Many things changed and also remained constant during the time period between 1700-1900. These changes were the long-distance migration patterns, diversity of the new immigrants, and indentured servitude becoming the main way work was conducted. Although there was a lot of change, there were however things that stayed consistent such as who migrated and their motivation for migrating. Such migrations occurred from eastern regions like Europe, Asia, and Africa, and they would migrate to western regions such as the Americas. The Slave Trade Act of 1807, and the Slave Abolition Act of 1833 put forth by the British outlawed slavery in British territory, and both heavily encouraged other European countries to stop using slavery as their main work force.
Due to this indentured servitude increased in popularity. Since the colonies no longer needed African slaves to conduct their work, African populations began to decline. This helped shift towards the use of indentured servants. This new opportunity attracted a large diversity of immigrants. Many new people came to the Americas looking for a new opportunity especially from Asia. So many Asian laborers came to the US that the US had to put forth acts to keep them out.
The Chinese Exclusion Act is an example, and it prohibited the immigration of Chinese laborers into the US. Many other things also attracted immigrants to the Americas. Some would migrate to the United States due to the “American Dream” and the ability to start a new life in which anything would be possible. Some would be forced to migrate due to factors in their homeland. One such example would be the Irish potato famine which started in 1845. Many Irish emigrated to places like North America after this occurred. Also in 1848 the California Gold Rush began. This would spark a migration within the United States to expand outward from the east coast across the nation. Since essentially people from everywhere in the world at this was migrating, it put forth new long-distance migration patterns.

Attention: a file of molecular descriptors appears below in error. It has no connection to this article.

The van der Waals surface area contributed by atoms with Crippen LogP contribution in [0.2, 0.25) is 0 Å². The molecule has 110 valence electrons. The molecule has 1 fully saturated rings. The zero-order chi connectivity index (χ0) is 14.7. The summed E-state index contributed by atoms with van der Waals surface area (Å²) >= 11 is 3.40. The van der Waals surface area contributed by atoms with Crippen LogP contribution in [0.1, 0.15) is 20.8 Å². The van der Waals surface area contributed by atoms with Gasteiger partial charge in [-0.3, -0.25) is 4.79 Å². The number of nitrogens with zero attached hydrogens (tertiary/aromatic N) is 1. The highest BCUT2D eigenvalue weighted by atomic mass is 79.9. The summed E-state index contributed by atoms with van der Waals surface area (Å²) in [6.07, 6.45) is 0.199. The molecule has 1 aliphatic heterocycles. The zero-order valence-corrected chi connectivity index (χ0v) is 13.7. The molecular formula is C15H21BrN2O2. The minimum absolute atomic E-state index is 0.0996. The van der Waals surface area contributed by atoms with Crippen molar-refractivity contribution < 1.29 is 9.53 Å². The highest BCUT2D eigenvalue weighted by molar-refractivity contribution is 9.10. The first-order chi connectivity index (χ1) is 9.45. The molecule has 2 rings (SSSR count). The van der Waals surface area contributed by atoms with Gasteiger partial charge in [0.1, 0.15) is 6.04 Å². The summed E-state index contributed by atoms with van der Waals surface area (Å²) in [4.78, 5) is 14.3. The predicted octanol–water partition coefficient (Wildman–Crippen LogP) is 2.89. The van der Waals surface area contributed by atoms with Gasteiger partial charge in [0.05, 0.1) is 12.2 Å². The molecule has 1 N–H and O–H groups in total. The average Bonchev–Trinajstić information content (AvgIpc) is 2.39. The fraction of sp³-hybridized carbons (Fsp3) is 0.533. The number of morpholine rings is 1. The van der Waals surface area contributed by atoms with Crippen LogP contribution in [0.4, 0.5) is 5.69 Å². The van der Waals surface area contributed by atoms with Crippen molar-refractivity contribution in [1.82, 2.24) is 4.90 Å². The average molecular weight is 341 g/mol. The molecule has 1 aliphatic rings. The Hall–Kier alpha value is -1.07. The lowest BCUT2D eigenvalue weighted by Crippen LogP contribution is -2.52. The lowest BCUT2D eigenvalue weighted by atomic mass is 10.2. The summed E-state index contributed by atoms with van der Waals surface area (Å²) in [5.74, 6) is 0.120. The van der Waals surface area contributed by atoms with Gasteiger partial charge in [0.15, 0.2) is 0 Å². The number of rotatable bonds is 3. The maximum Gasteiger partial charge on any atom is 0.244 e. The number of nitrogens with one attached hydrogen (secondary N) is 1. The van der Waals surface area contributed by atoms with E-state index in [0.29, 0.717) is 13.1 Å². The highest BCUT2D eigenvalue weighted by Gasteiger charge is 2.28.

With all of the changes in migration at the time, many things did stay the same. The majority of people migrating still came from Europe. During the Potato Famine, approximately 1,000,000 Irish emigrated to the Americas alone; many others emigrated to places like England and Australia. Also people still migrated for the same basic reasons; they either were attracted to something in a foreign land, or were detracted from something in their native land. Indentured servitude was also used before this time. This form of work just had a meteoric rise in popularity and usage during this time period which makes it so significant. There was also still the migration of Africans during this time period; however, it was not nearly as large of a migration as the previous migrations that were for slaves. Due to the Emancipation Proclamation of 1863, slavery was abolished in ten states that were still in rebellion during the American Civil War.
This attracted many new Africans to the United States because of the new freedoms and the new opportunities that were now also available to Africans of the time. This also increased foreign opinion on the United States which increased migrations to North American countries such as the United States. Not all immigration occurred in the US though. Brazil continued to receive a large amount of emigrants as well. Europe, and especially Portugal underwent a demographic crisis due to the increased emigration to places like the U.S. and Brazil. People went to Brazil for the same reasons they immigrated to anywhere else too. The main reason was that Brazil still had a lot of new land to offer. The result of all of the migration was that 1850 was the start of what is known as the “Age of Mass Migration.”
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